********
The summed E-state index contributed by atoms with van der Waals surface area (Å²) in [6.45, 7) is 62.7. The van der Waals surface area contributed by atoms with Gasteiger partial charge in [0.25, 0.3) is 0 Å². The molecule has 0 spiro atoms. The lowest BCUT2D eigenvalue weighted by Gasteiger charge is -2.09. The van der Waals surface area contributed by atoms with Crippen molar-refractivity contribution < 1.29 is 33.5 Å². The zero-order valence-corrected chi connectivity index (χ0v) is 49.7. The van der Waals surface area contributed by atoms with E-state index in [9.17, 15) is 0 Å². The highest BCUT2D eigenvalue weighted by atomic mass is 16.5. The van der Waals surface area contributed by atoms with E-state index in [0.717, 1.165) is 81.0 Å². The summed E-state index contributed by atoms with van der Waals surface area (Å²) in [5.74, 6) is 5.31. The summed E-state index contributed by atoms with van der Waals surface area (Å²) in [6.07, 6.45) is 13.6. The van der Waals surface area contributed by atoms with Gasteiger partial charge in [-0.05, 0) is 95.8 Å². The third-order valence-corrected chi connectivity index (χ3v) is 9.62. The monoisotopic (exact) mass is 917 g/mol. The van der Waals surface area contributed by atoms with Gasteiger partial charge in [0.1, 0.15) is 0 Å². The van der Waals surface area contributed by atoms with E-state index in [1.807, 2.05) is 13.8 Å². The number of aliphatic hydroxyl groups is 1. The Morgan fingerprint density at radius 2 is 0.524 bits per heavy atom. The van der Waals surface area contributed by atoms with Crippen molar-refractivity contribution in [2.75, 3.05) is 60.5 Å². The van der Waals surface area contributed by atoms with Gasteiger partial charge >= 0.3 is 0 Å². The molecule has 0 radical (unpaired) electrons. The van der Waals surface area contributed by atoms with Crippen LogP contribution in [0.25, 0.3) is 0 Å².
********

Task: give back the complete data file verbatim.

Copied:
The summed E-state index contributed by atoms with van der Waals surface area (Å²) in [6.45, 7) is 62.7. The van der Waals surface area contributed by atoms with Gasteiger partial charge in [0.25, 0.3) is 0 Å². The molecule has 0 spiro atoms. The lowest BCUT2D eigenvalue weighted by Gasteiger charge is -2.09. The van der Waals surface area contributed by atoms with Crippen molar-refractivity contribution < 1.29 is 33.5 Å². The zero-order valence-corrected chi connectivity index (χ0v) is 49.7. The van der Waals surface area contributed by atoms with E-state index in [9.17, 15) is 0 Å². The highest BCUT2D eigenvalue weighted by atomic mass is 16.5. The van der Waals surface area contributed by atoms with E-state index in [0.717, 1.165) is 81.0 Å². The summed E-state index contributed by atoms with van der Waals surface area (Å²) in [5.74, 6) is 5.31. The summed E-state index contributed by atoms with van der Waals surface area (Å²) in [6.07, 6.45) is 13.6. The van der Waals surface area contributed by atoms with Gasteiger partial charge in [-0.05, 0) is 95.8 Å². The third-order valence-corrected chi connectivity index (χ3v) is 9.62. The monoisotopic (exact) mass is 917 g/mol. The van der Waals surface area contributed by atoms with Gasteiger partial charge in [0.1, 0.15) is 0 Å². The van der Waals surface area contributed by atoms with E-state index in [1.807, 2.05) is 13.8 Å². The number of aliphatic hydroxyl groups is 1. The Morgan fingerprint density at radius 2 is 0.524 bits per heavy atom. The van der Waals surface area contributed by atoms with Crippen molar-refractivity contribution in [2.75, 3.05) is 60.5 Å². The van der Waals surface area contributed by atoms with Gasteiger partial charge >= 0.3 is 0 Å². The molecule has 0 radical (unpaired) electrons. The van der Waals surface area contributed by atoms with Crippen LogP contribution in [0.25, 0.3) is 0 Å².